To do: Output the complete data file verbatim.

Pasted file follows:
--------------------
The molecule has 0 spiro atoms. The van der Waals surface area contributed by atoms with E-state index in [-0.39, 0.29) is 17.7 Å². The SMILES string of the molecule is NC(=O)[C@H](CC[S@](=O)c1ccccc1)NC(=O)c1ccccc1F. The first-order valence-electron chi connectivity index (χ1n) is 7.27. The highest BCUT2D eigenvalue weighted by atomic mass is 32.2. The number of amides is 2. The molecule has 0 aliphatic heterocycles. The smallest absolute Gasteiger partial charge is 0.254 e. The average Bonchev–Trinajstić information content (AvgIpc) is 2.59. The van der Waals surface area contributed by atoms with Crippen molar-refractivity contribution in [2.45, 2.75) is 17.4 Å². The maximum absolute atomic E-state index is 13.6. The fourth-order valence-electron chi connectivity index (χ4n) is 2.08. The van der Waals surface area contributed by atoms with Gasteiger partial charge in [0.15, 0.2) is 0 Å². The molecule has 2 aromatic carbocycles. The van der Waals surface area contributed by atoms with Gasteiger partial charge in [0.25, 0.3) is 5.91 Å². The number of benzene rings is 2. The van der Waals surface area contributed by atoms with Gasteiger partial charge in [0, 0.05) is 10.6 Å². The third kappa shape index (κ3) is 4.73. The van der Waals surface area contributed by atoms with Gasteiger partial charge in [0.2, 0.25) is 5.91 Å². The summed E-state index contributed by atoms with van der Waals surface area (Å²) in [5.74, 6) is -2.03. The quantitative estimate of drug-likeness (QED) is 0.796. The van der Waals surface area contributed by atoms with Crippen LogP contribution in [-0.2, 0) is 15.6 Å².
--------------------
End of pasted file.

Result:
The molecule has 0 spiro atoms. The van der Waals surface area contributed by atoms with E-state index in [-0.39, 0.29) is 17.7 Å². The SMILES string of the molecule is NC(=O)[C@H](CC[S@](=O)c1ccccc1)NC(=O)c1ccccc1F. The first-order valence-electron chi connectivity index (χ1n) is 7.27. The highest BCUT2D eigenvalue weighted by atomic mass is 32.2. The number of amides is 2. The molecule has 0 aliphatic heterocycles. The smallest absolute Gasteiger partial charge is 0.254 e. The average Bonchev–Trinajstić information content (AvgIpc) is 2.59. The van der Waals surface area contributed by atoms with Crippen molar-refractivity contribution in [2.45, 2.75) is 17.4 Å². The maximum absolute atomic E-state index is 13.6. The fourth-order valence-electron chi connectivity index (χ4n) is 2.08. The van der Waals surface area contributed by atoms with Gasteiger partial charge in [0.15, 0.2) is 0 Å². The molecule has 2 aromatic carbocycles. The van der Waals surface area contributed by atoms with Gasteiger partial charge in [0.25, 0.3) is 5.91 Å². The number of benzene rings is 2. The van der Waals surface area contributed by atoms with Gasteiger partial charge in [0, 0.05) is 10.6 Å². The third kappa shape index (κ3) is 4.73. The van der Waals surface area contributed by atoms with Gasteiger partial charge in [0.2, 0.25) is 5.91 Å². The summed E-state index contributed by atoms with van der Waals surface area (Å²) in [5.74, 6) is -2.03. The quantitative estimate of drug-likeness (QED) is 0.796. The van der Waals surface area contributed by atoms with Crippen LogP contribution in [-0.2, 0) is 15.6 Å².